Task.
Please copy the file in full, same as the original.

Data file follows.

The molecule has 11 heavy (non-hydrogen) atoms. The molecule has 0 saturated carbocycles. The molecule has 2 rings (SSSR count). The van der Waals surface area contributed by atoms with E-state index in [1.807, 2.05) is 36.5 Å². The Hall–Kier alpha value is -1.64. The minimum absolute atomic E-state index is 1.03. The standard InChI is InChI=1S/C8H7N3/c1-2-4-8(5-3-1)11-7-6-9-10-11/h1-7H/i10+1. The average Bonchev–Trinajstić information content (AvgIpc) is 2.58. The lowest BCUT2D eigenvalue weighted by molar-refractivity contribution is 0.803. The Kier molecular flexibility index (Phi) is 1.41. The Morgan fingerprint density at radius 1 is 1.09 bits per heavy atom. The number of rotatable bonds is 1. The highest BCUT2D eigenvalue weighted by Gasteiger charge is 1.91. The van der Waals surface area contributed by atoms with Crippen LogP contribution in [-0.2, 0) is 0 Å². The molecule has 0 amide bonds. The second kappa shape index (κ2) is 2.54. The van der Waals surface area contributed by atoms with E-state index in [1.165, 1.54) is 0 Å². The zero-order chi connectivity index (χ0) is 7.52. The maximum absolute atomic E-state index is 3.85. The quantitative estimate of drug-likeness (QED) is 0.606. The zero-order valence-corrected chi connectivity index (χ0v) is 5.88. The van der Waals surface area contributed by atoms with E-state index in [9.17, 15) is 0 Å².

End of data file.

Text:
The molecule has 11 heavy (non-hydrogen) atoms. The molecule has 0 saturated carbocycles. The molecule has 2 rings (SSSR count). The van der Waals surface area contributed by atoms with E-state index in [1.807, 2.05) is 36.5 Å². The Hall–Kier alpha value is -1.64. The minimum absolute atomic E-state index is 1.03. The standard InChI is InChI=1S/C8H7N3/c1-2-4-8(5-3-1)11-7-6-9-10-11/h1-7H/i10+1. The average Bonchev–Trinajstić information content (AvgIpc) is 2.58. The lowest BCUT2D eigenvalue weighted by molar-refractivity contribution is 0.803. The Kier molecular flexibility index (Phi) is 1.41. The Morgan fingerprint density at radius 1 is 1.09 bits per heavy atom. The number of rotatable bonds is 1. The highest BCUT2D eigenvalue weighted by Gasteiger charge is 1.91. The van der Waals surface area contributed by atoms with Crippen LogP contribution in [-0.2, 0) is 0 Å². The molecule has 0 amide bonds. The second kappa shape index (κ2) is 2.54. The van der Waals surface area contributed by atoms with E-state index in [1.165, 1.54) is 0 Å². The zero-order chi connectivity index (χ0) is 7.52. The maximum absolute atomic E-state index is 3.85. The quantitative estimate of drug-likeness (QED) is 0.606. The zero-order valence-corrected chi connectivity index (χ0v) is 5.88. The van der Waals surface area contributed by atoms with E-state index in [9.17, 15) is 0 Å².